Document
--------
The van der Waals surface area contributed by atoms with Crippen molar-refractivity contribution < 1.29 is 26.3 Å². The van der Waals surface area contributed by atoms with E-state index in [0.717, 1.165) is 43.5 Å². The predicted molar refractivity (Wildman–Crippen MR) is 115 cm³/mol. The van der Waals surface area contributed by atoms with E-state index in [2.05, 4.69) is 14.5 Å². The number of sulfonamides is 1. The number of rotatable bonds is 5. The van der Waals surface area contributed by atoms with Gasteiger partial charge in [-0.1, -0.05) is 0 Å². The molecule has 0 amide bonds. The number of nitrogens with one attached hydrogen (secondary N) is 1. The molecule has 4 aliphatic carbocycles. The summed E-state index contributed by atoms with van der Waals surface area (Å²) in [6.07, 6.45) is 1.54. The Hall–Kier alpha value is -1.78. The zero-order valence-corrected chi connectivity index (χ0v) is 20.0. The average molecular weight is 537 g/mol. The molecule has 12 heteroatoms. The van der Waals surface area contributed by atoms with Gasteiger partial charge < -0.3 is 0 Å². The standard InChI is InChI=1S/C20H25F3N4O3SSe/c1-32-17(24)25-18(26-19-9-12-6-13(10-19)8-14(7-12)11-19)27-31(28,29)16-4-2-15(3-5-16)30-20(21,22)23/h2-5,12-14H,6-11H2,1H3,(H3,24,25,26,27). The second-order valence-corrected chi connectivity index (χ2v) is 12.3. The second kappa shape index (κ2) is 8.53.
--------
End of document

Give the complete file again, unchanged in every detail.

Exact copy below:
The van der Waals surface area contributed by atoms with Crippen molar-refractivity contribution < 1.29 is 26.3 Å². The van der Waals surface area contributed by atoms with E-state index in [0.717, 1.165) is 43.5 Å². The predicted molar refractivity (Wildman–Crippen MR) is 115 cm³/mol. The van der Waals surface area contributed by atoms with E-state index in [2.05, 4.69) is 14.5 Å². The number of sulfonamides is 1. The number of rotatable bonds is 5. The van der Waals surface area contributed by atoms with Gasteiger partial charge in [-0.1, -0.05) is 0 Å². The molecule has 0 amide bonds. The number of nitrogens with one attached hydrogen (secondary N) is 1. The molecule has 4 aliphatic carbocycles. The summed E-state index contributed by atoms with van der Waals surface area (Å²) in [6.07, 6.45) is 1.54. The Hall–Kier alpha value is -1.78. The zero-order valence-corrected chi connectivity index (χ0v) is 20.0. The average molecular weight is 537 g/mol. The molecule has 12 heteroatoms. The van der Waals surface area contributed by atoms with Gasteiger partial charge < -0.3 is 0 Å². The standard InChI is InChI=1S/C20H25F3N4O3SSe/c1-32-17(24)25-18(26-19-9-12-6-13(10-19)8-14(7-12)11-19)27-31(28,29)16-4-2-15(3-5-16)30-20(21,22)23/h2-5,12-14H,6-11H2,1H3,(H3,24,25,26,27). The second-order valence-corrected chi connectivity index (χ2v) is 12.3. The second kappa shape index (κ2) is 8.53.